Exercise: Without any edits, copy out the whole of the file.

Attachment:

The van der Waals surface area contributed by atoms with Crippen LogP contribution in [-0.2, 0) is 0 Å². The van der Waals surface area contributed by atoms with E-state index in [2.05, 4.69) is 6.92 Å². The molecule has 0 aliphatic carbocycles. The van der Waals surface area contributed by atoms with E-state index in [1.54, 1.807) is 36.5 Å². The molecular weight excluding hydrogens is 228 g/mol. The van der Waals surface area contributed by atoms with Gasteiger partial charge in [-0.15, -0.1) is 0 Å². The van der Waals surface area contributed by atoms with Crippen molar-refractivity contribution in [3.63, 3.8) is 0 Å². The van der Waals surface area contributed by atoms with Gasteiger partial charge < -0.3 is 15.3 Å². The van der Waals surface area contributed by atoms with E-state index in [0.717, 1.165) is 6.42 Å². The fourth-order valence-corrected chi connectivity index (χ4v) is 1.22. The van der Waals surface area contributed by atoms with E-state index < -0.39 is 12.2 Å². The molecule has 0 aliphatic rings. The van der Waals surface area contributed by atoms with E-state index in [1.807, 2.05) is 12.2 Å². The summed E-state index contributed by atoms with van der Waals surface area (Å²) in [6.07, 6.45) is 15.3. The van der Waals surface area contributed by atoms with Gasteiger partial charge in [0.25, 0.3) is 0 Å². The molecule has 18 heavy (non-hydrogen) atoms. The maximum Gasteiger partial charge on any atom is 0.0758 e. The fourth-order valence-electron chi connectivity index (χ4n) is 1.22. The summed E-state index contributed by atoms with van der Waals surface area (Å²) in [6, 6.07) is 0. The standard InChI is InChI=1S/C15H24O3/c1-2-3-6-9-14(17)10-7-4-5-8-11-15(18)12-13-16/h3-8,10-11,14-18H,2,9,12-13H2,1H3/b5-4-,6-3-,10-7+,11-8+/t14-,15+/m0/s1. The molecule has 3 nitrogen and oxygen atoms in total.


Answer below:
The van der Waals surface area contributed by atoms with Crippen LogP contribution in [-0.2, 0) is 0 Å². The van der Waals surface area contributed by atoms with E-state index in [2.05, 4.69) is 6.92 Å². The molecule has 0 aliphatic carbocycles. The van der Waals surface area contributed by atoms with E-state index in [1.54, 1.807) is 36.5 Å². The molecular weight excluding hydrogens is 228 g/mol. The van der Waals surface area contributed by atoms with Gasteiger partial charge in [-0.15, -0.1) is 0 Å². The van der Waals surface area contributed by atoms with Crippen molar-refractivity contribution in [3.63, 3.8) is 0 Å². The van der Waals surface area contributed by atoms with Gasteiger partial charge < -0.3 is 15.3 Å². The van der Waals surface area contributed by atoms with E-state index in [0.717, 1.165) is 6.42 Å². The fourth-order valence-corrected chi connectivity index (χ4v) is 1.22. The van der Waals surface area contributed by atoms with E-state index < -0.39 is 12.2 Å². The molecule has 0 aliphatic rings. The van der Waals surface area contributed by atoms with E-state index in [1.807, 2.05) is 12.2 Å². The summed E-state index contributed by atoms with van der Waals surface area (Å²) in [6.07, 6.45) is 15.3. The van der Waals surface area contributed by atoms with Gasteiger partial charge in [0.25, 0.3) is 0 Å². The molecule has 18 heavy (non-hydrogen) atoms. The maximum Gasteiger partial charge on any atom is 0.0758 e. The fourth-order valence-electron chi connectivity index (χ4n) is 1.22. The summed E-state index contributed by atoms with van der Waals surface area (Å²) in [6, 6.07) is 0. The standard InChI is InChI=1S/C15H24O3/c1-2-3-6-9-14(17)10-7-4-5-8-11-15(18)12-13-16/h3-8,10-11,14-18H,2,9,12-13H2,1H3/b5-4-,6-3-,10-7+,11-8+/t14-,15+/m0/s1. The molecule has 3 nitrogen and oxygen atoms in total.